Free bus travel benefits older people’s wellbeing

Published: 31 May 2019

Dr Elise Whitley discusses a recent study looking at the impact of the statutory concessionary travel scheme on bus travel among older people in England.

Published 23rd July 2019

Dr Elise Whitley is a Medical Statistician in the Inequalities programme. In this blog, she discusses a recent study looking at the impact of the statutory concessionary travel scheme on bus travel among older people in England.

People around the world are living longer than before. Older people nowadays are often healthier and more active than in the past but a significant number also report feeling lonely or isolated. Obvious antidotes to loneliness include seeing family and friends, taking part in community events, and using facilities such as leisure centres, libraries and museums. However, local opportunities of this type may be limited and, as many people give up driving in older age, traveling further afield may be problematic.

It is no surprise then that the World Health Organisation include “affordable, reliable and accessible public transport” in their Checklist of Essential Features of Age-friendly Cities. Better access to public transport allows older people to attend GP and hospital appointments, to socialise and to take part in activities. In fact, some people regard traveling by public transport to be a social experience in itself. Policies that allow and encourage more older people to use public transport are therefore important for reducing loneliness and isolation in older people.

Many countries have concessionary travel schemes for older people that allow them to travel on public transport more cheaply or for free. However, these schemes are expensive to run and, following the global financial crisis, there have been calls for them to be reduced or discontinued. For example, the concessionary scheme in England, introduced in 2001, currently offers free travel on buses to all those over the age of eligibility. Initially all those aged 60 or above were eligible but in 2010 this changed and bus pass eligibility has been rising in line with the female state pension age, meaning that by 2020 you will have to be 66 to qualify.

Older bus passengers

What did we do?

To understand how changes to the English scheme impacted on older people’s bus travel, we looked at annual rates of regular bus use by older people in England from 2002 to 2016, during which time bus passes went from offering half-price to free travel and the eligibility age changed.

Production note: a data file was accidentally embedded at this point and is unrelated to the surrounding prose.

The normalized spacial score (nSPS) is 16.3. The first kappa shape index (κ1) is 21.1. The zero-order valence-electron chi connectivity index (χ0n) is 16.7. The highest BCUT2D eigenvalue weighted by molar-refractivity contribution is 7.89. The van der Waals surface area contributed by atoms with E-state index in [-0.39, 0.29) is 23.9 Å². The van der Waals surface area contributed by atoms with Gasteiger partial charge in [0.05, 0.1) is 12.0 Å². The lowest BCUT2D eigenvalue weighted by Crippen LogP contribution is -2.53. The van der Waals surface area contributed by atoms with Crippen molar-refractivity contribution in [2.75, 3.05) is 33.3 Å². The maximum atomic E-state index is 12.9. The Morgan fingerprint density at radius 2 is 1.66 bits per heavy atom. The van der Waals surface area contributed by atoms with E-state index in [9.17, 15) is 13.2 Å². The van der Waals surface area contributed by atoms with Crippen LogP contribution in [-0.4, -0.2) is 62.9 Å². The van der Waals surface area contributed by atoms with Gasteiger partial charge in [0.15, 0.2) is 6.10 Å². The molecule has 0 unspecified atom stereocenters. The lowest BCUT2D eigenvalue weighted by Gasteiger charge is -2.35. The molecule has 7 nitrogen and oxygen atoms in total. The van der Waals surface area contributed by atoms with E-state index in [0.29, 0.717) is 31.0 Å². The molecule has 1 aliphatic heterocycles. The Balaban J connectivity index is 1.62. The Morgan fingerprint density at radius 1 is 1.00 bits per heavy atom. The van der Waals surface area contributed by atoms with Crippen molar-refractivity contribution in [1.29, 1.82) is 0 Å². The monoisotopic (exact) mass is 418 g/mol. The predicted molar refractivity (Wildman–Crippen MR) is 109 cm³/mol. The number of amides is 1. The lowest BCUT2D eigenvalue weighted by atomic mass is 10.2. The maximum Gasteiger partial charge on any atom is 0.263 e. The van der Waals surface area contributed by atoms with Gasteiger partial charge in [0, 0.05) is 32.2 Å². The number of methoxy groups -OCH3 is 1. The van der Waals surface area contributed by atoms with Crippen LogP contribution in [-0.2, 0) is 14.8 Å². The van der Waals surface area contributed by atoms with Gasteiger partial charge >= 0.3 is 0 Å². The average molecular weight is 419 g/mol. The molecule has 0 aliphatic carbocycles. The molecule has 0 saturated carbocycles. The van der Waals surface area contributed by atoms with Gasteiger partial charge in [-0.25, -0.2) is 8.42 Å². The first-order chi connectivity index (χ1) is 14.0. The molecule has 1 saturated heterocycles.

We compared travel in two age groups who were eligible for bus passes: the oldest (65-74 year olds) were eligible the whole time while the other group (60-64 year olds) were affected by the change to eligibility age, with fewer of them able to have a bus pass from 2010 onwards. We compared bus travel in these two groups compared with another “control” group of 50-59 year olds who were never eligible for a bus pass. Using this control group allowed us to ignore things that might have affected bus travel in all ages such as changes to bus services or extreme weather conditions.

What did we find?

Although there were small increases in bus travel when bus passes offered half price travel, it was when they started to offer free travel that bus use in our two older age groups really increased, showing how successful the scheme was in allowing and encouraging older people to use public transport. As the eligibility age increased from 2010 onwards fewer of those in the 60-64 year age group owned a bus pass (which was expected as fewer of them were eligible). However, we found that bus travel in this group also fell, suggesting that people were giving up using the bus rather than pay the full fare.

In addition, and perhaps more surprisingly, we found that the oldest age group also travelled by bus less often from 2010 onwards, in spite of bus pass ownership remaining fairly constant over time.

Why does it matter?

Concessionary travel schemes have the potential to increase the use of public transport in older people, allowing them to take part in activities that may reduce isolation and loneliness. However, they are expensive to run. Eligibility for the scheme in England has been reduced and it appears that those affected by the changes to eligibility age are traveling by bus less often.

Our results also suggest that the impact of raising the eligibility age has led to a reduction in bus travel in those older people who are not directly affected. We can only speculate as to the reason for this trend. It may be that the less universal scheme, now linked to pension age, is less popular and regarded as more stigmatising. Or it may be that couples or social groups in which one party isn’t able to travel for free are opting to use private transport instead or to not travel at all.

Whatever the reasons, although raising the eligibility age for bus passes may have resulted in financial savings for government, it is also important to consider the possible costs of this change in terms of increased isolation and loneliness among older people.

Disclaimer: The views expressed in this blog are those of the author.

First published: 31 May 2019

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